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Organizing the RAD in Canada

As the RAD organizer from 1939-1956, Bettina Byers taught and encouraged many new teachers, including Louise Goldsmith, Sonia Chamberlain, and Lucille McClure, to embrace the Royal Academy’s teaching methods and syllabus. She also continued her own development as a teacher and earned her RAD Advanced Teacher’s Certificate in 1948. Several of her students enjoyed productive careers as dancers including Judie Colpman, Oldyna Dynowska, and Linda Stearns, who was also Ballet Mistress and then Artistic Director at Les Grands Ballets Canadiens. For her years of service, Byers was awarded a Fellowship of the RAD in 1975 – the first Canadian to be granted this honour.

In 1941, Byers organized a lecture and teaching tour for then RAD President Adeline Genée. This event was pivotal in expanding knowledge of the RAD method in Canada. The tour travelled to Montréal, Ottawa, Toronto, and Winnipeg. Byers gave demonstrations of the academy’s work to accompany Genée’s lectures and Genée also conducted exams for small groups of students. As the Battle of the North Atlantic heated up under the ominous presence of German U-boats, Genée ended up having to stay in Canada longer than planned until safe passage could be secured. Consequently, overseas exams were suspended until after the war, though colleagues in the UK were never far from the minds of Canada’s RAD members who regularly sent care packages of those hard-to-find essentials, such as stockings and chocolate, overseas. In organizing the tour, Byers was ably assisted by Winnipeg-based teachers Gweneth Lloyd and Betty Hey Farrally, with Lloyd having become the organizer for the RAD in Western Canada in 1940.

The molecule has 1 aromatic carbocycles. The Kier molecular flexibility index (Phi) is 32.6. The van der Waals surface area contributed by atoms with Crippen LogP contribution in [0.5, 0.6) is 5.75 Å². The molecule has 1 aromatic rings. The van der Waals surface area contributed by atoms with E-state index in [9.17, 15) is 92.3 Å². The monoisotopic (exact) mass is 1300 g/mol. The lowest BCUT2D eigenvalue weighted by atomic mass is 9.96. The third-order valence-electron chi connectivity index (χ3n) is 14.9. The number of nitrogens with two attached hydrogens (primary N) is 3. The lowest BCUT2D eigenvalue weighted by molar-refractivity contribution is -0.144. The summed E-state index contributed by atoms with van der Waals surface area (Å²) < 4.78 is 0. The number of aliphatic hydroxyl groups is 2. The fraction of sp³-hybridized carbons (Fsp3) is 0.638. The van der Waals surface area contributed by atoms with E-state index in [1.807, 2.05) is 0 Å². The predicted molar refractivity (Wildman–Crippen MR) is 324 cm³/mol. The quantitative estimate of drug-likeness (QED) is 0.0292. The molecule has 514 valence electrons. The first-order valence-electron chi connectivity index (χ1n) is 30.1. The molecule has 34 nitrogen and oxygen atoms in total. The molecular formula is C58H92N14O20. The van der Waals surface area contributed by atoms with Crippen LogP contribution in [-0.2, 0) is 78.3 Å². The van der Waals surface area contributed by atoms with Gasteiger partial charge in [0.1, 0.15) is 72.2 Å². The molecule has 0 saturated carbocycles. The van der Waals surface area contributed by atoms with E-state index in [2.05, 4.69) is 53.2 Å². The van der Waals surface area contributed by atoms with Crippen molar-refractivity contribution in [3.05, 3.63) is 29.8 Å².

Transcription

My Dear Miss Byers:

Is this Miss Miriam Graham one you have written to? She seems to me to be important enough to be notified of Miss Danetree’s coming as she seems to cultivate an important school and the Greek side for examinations. If you have not yet written her, be good enough to do so and mention the fact the exams will be held soon, and let me have her address eventually.

No news as yet of Miss Danetree I regret to say, and I am getting tired of being held here waiting when I should be motoring and seeing the country.

Thanks for the printed matter. I know Miss Lloyd was waiting for some also from you and I expect you have forwarded it to her.

With kindest wishes
Yours affectionately,
Adeline Genée
May 18th 1941

[Curator’s Note: Miss Danetree was unable to make the Atlantic crossing due to escalating naval battles. Once Genée made it home, the RAD suspended examinations in Canada until 1946.]